"Told you so," Kankurou whispered from where he stood. Gaara held his bear to his chest. She flushed at the pity in his voice and barked at them to leave her alone or she'd go over there and make them. She hated them. She hated everyone. And no one, not anyone, would make her cry again, because the only one she trusted was herself.

Shikamaru sat at the bench a few blocks from Tsunade's office, flicking Asuma's lighter on and off with the tip of his thumb. He sat in the shade but the pavement was hot and cooked him through, making his shirt stick and his forehead sweat. He ground his teeth and parked a wad of gum between his molars. It wasn't enough.

So the police knew Hidan was in town. They could search for him, but they wouldn't find him. And if they did, he'd just escape again. Would they even bother going after him? Asuma's case ended ages ago when the police realized it was hopeless trying to search for someone the Akatsuki were keeping under the radar. Perhaps they had bigger fish to fry. Shikamaru's fingers itched in his pockets.

It wasn't enough.

The Akatsuki wasn't the largest yakuza gang in Japan, but it certainly was the most powerful and notorious. Even those who weren't necessarily in Akatsuki but boasted of links and relations were generally feared. Hidan wasn't just a foot soldier though. He was a religious lunatic with a knife and had a position in the core of the group. He wouldn't be easy to track.

Shikamaru had half a mind to search for Hidan himself. He knew what Hidan looked like, from the memories and the posters. Shikamaru wasn't sure what he'd do if he found him, though. An eye for an eye. Ino told him not to freak out. This was probably what she meant.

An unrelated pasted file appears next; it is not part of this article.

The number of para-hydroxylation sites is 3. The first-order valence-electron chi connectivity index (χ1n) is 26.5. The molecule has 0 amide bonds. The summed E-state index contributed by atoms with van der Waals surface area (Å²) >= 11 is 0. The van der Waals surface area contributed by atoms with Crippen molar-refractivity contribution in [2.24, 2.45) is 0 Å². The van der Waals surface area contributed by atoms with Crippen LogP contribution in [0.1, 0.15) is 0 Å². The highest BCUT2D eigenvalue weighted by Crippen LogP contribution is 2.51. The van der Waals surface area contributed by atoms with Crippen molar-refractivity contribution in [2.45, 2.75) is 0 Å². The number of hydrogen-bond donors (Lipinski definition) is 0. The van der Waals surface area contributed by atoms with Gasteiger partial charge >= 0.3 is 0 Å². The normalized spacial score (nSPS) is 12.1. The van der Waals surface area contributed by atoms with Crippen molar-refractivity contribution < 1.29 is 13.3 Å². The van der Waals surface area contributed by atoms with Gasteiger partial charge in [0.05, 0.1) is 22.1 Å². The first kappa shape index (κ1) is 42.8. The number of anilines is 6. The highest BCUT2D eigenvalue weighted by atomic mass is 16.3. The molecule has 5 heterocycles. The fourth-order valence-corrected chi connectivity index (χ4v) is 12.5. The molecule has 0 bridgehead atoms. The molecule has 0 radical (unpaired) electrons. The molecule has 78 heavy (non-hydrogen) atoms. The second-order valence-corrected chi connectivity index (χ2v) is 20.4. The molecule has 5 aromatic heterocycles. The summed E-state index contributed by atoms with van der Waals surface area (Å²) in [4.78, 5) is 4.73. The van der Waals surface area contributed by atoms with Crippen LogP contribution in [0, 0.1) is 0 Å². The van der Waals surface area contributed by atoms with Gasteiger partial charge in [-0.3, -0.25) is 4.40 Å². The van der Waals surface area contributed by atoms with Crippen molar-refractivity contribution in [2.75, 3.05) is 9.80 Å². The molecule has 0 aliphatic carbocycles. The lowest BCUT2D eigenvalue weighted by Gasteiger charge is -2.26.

The first thing he wanted was a smoke, and the last thing he wanted was a session with Tsunade. He looked at his watch. He'd better get going or the old lady would find some awful way to make up for the lost time. His feet didn't move. He felt heavy, and tired, and so sick of everything. It was a lot easier to stay where he was and dwell in his cloud-envy.

"Back at this bench, I see."

Temari stood with one hand on her hip while the other shielded her face from the sun. It was strange seeing her out of the leather jacket and combat boots. She almost looked soft with her breezy white tank. The material fluttered just above her navel revealing a very lean body, and her legs looked even longer with her slight heels. He had trouble staying focused on her face.

"Not rushing off to work?"

She took a seat beside him in the shade. "I called in sick."

He edged away from her. "Have you caught a summer cold?"
"Nah, I just don't feel like going." They sat in silence for a moment, both staring at the wispy clouds in the distance. Cars crept by at a brutally slow pace and drivers assaulted their horns. The stillness with Temari was as comfortable as conversation, and he didn't want it to end. She didn't take her eyes off the sky. He wanted to know what she was thinking about in that impulsive head of hers; what made her bite her lips and stare off into space as if she had been transported to another world? Her shoulder brushed against his. "Do you want to go to the beach," she asked out of the blue.


"Yeah," she said, getting up and pulling her along with him. "Now. I could use a dip in the water. Are you game?"